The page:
As for the race for the 49th Congressional District, a total of 103,921 votes were cast on Orange County’s side and 187,814 were cast in San Diego County.
The 49th District includes the cities of Carlsbad, Dana Point, Encinitas, Laguna Niguel, Oceanside, San Clemente, San Juan Capistrano and Vista, among others in South Orange County and North San Diego County.
Brian Maryott, a Republican and former San Juan Capistrano councilmember, received most of the votes in Orange County with 54.96%, while incumbent Rep. Mike Levin took home the majority of votes in San Diego County with 56.83%.
Levin and Maryott had faced each other for the seat in 2020, when Levin won the district with 53.1% of the overall vote. Levin won his bid for reelection this year with a slightly narrower margin, earning 52.6% of the overall vote.
Despite the tighter race, Eric Mee, Levin’s former communication director, recently said in an email that “voters saw Rep. Levin delivering results on their priorities and focusing on solutions to the biggest challenges facing our country.”
“That’s why he won this race and that’s the work he’ll continue to do in Congress,” Mee says.
Maryott’s campaign did not respond to requests for comment by press time.
Balma notes that Maryott’s name recognition with voters, having ran previously, may have helped to thin that gap.
“Maryott is a known candidate, and certainly did well in Orange County, although it wasn’t enough to carry the district,” Balma says. “So, I don’t know that it means he’s getting closer, I think that people who voted for Levin stayed home in this election.”
GETTING OUT THE VOTE
It was that voter fatigue, Balma says, that likely affected voter turnout this year.
Statewide, 50.8% of California’s registered voters turned out to vote in November’s election, according to the Secretary of State’s office.
This year’s turnout marked the third lowest for the state in 20 years. The 2014 midterm race had the lowest voter turnout at 42.2% and the 2002 midterm race had the second lowest voter turnout at 50.57%.
Orange County experienced relatively lower voter turnout this year compared to previous elections over the same period. Voter turnout was only lower in the 2014, 2006 and 2002 Midterm Elections.
Balma says that the gubernatorial race in California was not a draw for voters to cast their ballots in this year’s election.
“Turnout in 2022 was lower than 2018,” Balma says. “Not necessarily lower with Republicans—Republicans really turnout out to vote and Republicans have a higher voter turnout than Democrats tend to in Midterm Elections.”
According to the OC Registrar, 392,931 votes were cast by the county’s registered Republicans in November, 25,801 more than Democrats. About 228,220 of the total ballots cast came from registered American Independents, Green Party, Libertarians, Peace and Freedom Party and those registered no-party preference.
Midterm Elections tend to see a lower voter turnout compared to Presidential Elections. In 2018, there was a 71% voter turnout, a 45% voter turnout in 2014, a 55.4 % turnout in 2010, a 50.5% turnout in 2006, and a 51% voter turnout in 2002—all midterms.
Balma says that while California is good at registering young adults to vote, the state has not been effective at engaging young people to vote.
“They are the largest voter bloc of registered voters, however, we haven’t done a good job informing and engaging them to actually vote,” Balma says. “They’re the lowest in terms of voter turnout.”
“So that said, there’s a disconnect between getting them to vote, motor-voter, civic engagement, all of those sorts of things, and actually convincing them that their vote matters and there’s a difference between candidates,” Balma continues.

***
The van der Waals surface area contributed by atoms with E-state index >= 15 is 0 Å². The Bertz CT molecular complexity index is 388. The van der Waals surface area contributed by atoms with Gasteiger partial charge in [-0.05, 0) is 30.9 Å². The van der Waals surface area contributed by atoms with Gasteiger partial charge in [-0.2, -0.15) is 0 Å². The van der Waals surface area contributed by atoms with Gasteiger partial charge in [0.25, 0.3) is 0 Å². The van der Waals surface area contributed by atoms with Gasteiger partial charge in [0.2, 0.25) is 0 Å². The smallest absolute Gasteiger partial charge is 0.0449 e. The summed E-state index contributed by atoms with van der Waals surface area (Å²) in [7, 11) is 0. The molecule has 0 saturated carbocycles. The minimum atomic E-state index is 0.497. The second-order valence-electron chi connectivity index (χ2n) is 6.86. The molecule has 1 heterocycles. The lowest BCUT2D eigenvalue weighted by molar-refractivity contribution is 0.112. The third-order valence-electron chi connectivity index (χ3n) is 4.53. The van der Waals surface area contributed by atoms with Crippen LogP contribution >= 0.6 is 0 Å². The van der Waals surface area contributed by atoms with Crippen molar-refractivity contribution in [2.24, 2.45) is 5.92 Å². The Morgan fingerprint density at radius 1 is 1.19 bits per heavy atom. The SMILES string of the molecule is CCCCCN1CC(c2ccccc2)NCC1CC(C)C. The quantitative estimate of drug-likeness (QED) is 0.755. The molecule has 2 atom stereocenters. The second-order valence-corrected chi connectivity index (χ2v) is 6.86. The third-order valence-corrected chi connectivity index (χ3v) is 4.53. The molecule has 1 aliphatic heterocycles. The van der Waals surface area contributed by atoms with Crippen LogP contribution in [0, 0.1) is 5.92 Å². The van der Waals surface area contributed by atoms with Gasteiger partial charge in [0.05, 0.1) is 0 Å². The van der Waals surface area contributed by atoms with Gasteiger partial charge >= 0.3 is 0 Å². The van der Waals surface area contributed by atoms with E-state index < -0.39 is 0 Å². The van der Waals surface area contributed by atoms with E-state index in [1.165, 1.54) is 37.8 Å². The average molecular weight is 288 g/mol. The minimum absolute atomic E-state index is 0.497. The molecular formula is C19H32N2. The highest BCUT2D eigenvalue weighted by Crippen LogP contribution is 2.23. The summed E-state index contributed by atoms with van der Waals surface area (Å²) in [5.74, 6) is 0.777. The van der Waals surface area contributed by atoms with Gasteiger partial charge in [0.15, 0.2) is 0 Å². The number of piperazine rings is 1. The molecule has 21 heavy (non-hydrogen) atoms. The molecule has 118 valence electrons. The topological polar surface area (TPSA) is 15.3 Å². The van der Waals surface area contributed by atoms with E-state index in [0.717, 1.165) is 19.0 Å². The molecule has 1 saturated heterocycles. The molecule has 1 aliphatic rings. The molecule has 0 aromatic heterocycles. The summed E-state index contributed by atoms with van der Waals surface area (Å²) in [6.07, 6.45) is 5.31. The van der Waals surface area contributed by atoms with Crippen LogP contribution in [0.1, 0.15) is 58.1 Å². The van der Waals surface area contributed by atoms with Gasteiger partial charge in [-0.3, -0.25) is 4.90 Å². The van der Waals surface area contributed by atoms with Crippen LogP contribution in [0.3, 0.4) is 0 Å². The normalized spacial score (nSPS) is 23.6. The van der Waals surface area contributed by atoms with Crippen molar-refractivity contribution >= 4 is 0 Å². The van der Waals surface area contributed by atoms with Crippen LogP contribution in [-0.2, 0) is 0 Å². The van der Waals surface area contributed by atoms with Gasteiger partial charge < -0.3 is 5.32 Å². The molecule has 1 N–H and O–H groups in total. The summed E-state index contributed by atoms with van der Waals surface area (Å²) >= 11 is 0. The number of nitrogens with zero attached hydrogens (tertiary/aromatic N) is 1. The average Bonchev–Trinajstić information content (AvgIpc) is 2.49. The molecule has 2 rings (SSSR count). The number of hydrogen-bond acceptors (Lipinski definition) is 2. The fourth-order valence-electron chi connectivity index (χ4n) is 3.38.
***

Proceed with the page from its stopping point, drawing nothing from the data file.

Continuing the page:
One of the interesting things in this year’s election, Balma notes, was how Orange County voters cast their ballots.
Of the 994,227 ballots cast in this year’s election in Orange County, 164,065 ballots were returned at a voting center and 830,162 were cast by mail.
“We’ve only had a couple of elections where everybody got a ballot in the mail,” Balma says. “That’s only been since March 2020 for Orange County, and of course the pandemic forced everybody in the state to get a ballot by mal in November 2020.”
Balma notes that since there have only been a handful of elections so far where all registered voters receive a vote-by-mail ballot, it’s hard to draw long-term conclusions.
“But what we seem to see is that Donald Trump, spending most of 2020 telling people not to vote by mail, was effective for Republicans. They vote in person,” Balma says. “And so those vote center voters are still traditionally Republicans.”
It also rained on Election Day in Southern California, which Balma acknowledges may have been a barrier to some who planned to vote in person.
However, Balma adds that while Democrats tend to vote by mail, they also tend to procrastinate voting.
“So, when they put the ballot in the mail on Election Day, it means it takes a week to count,” Balma says. “So, we no longer have an Election Day, we have a deadline to turn in a ballot.”
For those who are frustrated with how long it takes to count and certify the votes, Balma recommends that voters cast or mail their ballot early, noting that the verification process takes a while.
“It’s very good that it takes a long time, because it means that our verification process is protecting the integrity of the vote,” Balma says. “Orange County Register of Voters has an amazing system for ballot integrity, making sure that I didn’t already vote, making sure that all of that is secure, but it means that it takes a long time.”
Orange County Registrar of Voters Bob Page on Dec. 2 certified the results from last month’s election with Orange County Board of Supervisors voting to receive and file the certified results on Dec. 6.
“I want to thank the more than 1,600 members of the Orange County community who joined our Registrar of Voters team for this election,” Page had said in a media release. “Together we helped about 1 million voters in the county successfully exercise their right to vote in an accessible, fair, accurate, secure and transparent election.”
The California Secretary of State certified results for statewide elections on Dec. 16.